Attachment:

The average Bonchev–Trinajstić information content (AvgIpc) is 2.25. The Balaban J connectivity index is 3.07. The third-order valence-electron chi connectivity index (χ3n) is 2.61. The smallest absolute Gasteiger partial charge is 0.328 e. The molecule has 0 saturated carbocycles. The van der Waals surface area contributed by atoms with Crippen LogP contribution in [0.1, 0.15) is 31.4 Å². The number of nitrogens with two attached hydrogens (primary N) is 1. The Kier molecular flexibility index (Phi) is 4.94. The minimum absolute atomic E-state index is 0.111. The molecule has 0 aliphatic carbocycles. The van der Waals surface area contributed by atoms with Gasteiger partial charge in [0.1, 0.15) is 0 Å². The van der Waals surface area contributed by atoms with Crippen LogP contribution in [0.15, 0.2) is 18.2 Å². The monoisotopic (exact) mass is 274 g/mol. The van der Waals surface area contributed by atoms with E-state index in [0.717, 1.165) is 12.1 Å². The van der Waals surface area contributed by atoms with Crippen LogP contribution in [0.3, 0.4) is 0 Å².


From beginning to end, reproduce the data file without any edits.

The average Bonchev–Trinajstić information content (AvgIpc) is 2.25. The Balaban J connectivity index is 3.07. The third-order valence-electron chi connectivity index (χ3n) is 2.61. The smallest absolute Gasteiger partial charge is 0.328 e. The molecule has 0 saturated carbocycles. The van der Waals surface area contributed by atoms with Crippen LogP contribution in [0.1, 0.15) is 31.4 Å². The number of nitrogens with two attached hydrogens (primary N) is 1. The Kier molecular flexibility index (Phi) is 4.94. The minimum absolute atomic E-state index is 0.111. The molecule has 0 aliphatic carbocycles. The van der Waals surface area contributed by atoms with Gasteiger partial charge in [0.1, 0.15) is 0 Å². The van der Waals surface area contributed by atoms with Crippen LogP contribution in [0.15, 0.2) is 18.2 Å². The monoisotopic (exact) mass is 274 g/mol. The van der Waals surface area contributed by atoms with E-state index in [0.717, 1.165) is 12.1 Å². The van der Waals surface area contributed by atoms with Crippen LogP contribution in [0.3, 0.4) is 0 Å².